As we watch a nuthatch descend the trunk of nearby tree and listen to the uninterrupted chirping of numerous other birds, I understand why Julie Trowbridge-Alford provides food, water and shelter for birds in her yard.
“I find it nurturing to be out here,” says Trowbridge-Alford, a master gardener and rural Lawrence resident.
Bluebirds are Trowbridge-Alford’s favorite, and to attract them she uses houses that are designed especially for bluebird tastes.
“The size of the aperture and the slant of the roof are important,” she explains, “and no pegs — bluebirds don’t like pegs for some reason.”
She also notes that bluebirds enjoy meadows over wooded areas, so the best bet for attracting them is to place their houses near an open area.
Up closer to the house, she uses more generally designed birdhouses and feeders. One house, tucked in near the front door, was just an art project, but a bird moved into it anyway.
“Yesterday I had a flicker (a type of woodpecker) out here on the ground,” Trowbridge-Alford says enthusiastically. “My kitchen is right there, and I can see them all come by.”
As a gardener, Trowbridge-Alford has an extra appreciation for birds. They help bees, butterflies and other insects with pollination of many flowering plants. Hummingbirds and orioles are especially important as pollinators. Birds are also important in pest control — bluebirds, swallows and other species eat insect pests. One of my favorite memories is watching a bird pick a hornworm from a tomato plant.
Another benefit is seed dispersal. Berry- and seed-eating birds carry and deposit seeds, sometimes to our dismay, but benefitting the plants on which they feed.
Just like other wildlife, bird habitat is declining as cities grow. Bluebirds especially declined in population in the 1960s, although fortunately their plight raised enough attention to change conservation practices. Providing shelter, food and water only helps these creatures.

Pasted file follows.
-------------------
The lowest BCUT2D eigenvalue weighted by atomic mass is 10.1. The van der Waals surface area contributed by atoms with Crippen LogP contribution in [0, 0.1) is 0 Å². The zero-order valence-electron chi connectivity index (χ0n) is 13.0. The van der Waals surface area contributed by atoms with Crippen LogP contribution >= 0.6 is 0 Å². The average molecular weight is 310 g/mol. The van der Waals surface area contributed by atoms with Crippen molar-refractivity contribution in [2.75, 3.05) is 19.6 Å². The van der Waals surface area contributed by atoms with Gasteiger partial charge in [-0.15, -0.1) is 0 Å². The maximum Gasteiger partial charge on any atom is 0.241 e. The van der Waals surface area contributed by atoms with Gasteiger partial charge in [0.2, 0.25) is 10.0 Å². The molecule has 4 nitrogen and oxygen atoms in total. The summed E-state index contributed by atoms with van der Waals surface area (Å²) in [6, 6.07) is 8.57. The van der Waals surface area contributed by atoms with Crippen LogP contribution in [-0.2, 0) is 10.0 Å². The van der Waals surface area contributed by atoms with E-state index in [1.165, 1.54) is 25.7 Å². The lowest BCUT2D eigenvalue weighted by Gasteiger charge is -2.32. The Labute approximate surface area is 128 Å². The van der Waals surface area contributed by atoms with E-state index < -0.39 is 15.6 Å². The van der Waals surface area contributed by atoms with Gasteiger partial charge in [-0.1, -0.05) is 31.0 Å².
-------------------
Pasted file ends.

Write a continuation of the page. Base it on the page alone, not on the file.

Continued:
Making a birdhouse
Birdhouses designed for bluebirds are widely available and are labeled as such. More generally designed houses attract a number of other birds, and a few species will be happy to nest just about anywhere you let them. Bluebird houses are also suitable for swallows, titmice, chickadees and wrens.
To attract bluebirds, mount the bluebird house to a post four to six feet above the ground near an open area. Face the opening toward a tree or shrub. Leave it unpainted, or use gray or tan paint to help it blend with its surroundings. To attract other bird species (especially in the absence of a meadow), mount the house 10 to 15 feet up on a pole or tree in an area with more trees around. For other birds, follow recommendations specific to the type of bird you are trying to attract.
Trowbridge-Alford says maintenance is important. Bluebird houses should be cleaned out in February, which just means removing the old nests. This is before the birds start building their nests in late February and March.
She also keeps a close eye out for sparrows that try to move in, and removes their nests to deter them. Bluebirds will have two broods per year, with the second set in June or July. The nests are used only for hatching and raising babies, although the birds are year-round residents in Kansas.
Birds can occasionally become nuisances when they get in high populations, consume crops and cause structural damage. These are special situations that should be dealt with on their own merits.
Trowbridge-Alford reminded me that Kaw Valley Eagles Day, from 9 a.m. to 4 p.m. Saturday at Free State High School, offers another opportunity to learn about birds and bird habitat. The event is sponsored by Jayhawk Audubon Society, of which Trowbridge-Alford is a member, the U.S. Army Corps of Engineers, and USD 497.
Bird lovers might also consider participating in the Great Backyard Bird Count sponsored by Cornell University, Feb. 15-18.